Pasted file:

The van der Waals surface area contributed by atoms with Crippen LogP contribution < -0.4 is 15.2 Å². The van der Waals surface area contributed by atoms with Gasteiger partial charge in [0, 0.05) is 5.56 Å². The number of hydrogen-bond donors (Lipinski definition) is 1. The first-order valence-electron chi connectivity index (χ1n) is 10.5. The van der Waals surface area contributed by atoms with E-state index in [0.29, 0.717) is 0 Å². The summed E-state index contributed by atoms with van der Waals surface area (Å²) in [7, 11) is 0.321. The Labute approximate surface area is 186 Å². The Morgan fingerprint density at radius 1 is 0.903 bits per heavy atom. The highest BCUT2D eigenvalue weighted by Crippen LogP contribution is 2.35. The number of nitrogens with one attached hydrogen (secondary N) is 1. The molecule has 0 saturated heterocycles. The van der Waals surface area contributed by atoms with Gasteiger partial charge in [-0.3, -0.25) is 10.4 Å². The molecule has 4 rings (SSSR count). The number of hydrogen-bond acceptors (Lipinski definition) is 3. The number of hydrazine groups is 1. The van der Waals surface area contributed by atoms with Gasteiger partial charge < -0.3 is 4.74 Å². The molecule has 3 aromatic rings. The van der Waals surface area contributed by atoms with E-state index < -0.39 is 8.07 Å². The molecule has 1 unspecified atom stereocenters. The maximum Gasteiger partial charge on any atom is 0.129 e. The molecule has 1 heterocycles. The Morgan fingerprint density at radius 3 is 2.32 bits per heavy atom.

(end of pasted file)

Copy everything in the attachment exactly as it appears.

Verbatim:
The van der Waals surface area contributed by atoms with Crippen LogP contribution < -0.4 is 15.2 Å². The van der Waals surface area contributed by atoms with Gasteiger partial charge in [0, 0.05) is 5.56 Å². The number of hydrogen-bond donors (Lipinski definition) is 1. The first-order valence-electron chi connectivity index (χ1n) is 10.5. The van der Waals surface area contributed by atoms with E-state index in [0.29, 0.717) is 0 Å². The summed E-state index contributed by atoms with van der Waals surface area (Å²) in [7, 11) is 0.321. The Labute approximate surface area is 186 Å². The Morgan fingerprint density at radius 1 is 0.903 bits per heavy atom. The highest BCUT2D eigenvalue weighted by Crippen LogP contribution is 2.35. The number of nitrogens with one attached hydrogen (secondary N) is 1. The molecule has 0 saturated heterocycles. The van der Waals surface area contributed by atoms with Gasteiger partial charge in [-0.3, -0.25) is 10.4 Å². The molecule has 4 rings (SSSR count). The number of hydrogen-bond acceptors (Lipinski definition) is 3. The number of hydrazine groups is 1. The van der Waals surface area contributed by atoms with Gasteiger partial charge < -0.3 is 4.74 Å². The molecule has 3 aromatic rings. The van der Waals surface area contributed by atoms with E-state index < -0.39 is 8.07 Å². The molecule has 1 unspecified atom stereocenters. The maximum Gasteiger partial charge on any atom is 0.129 e. The molecule has 1 heterocycles. The Morgan fingerprint density at radius 3 is 2.32 bits per heavy atom.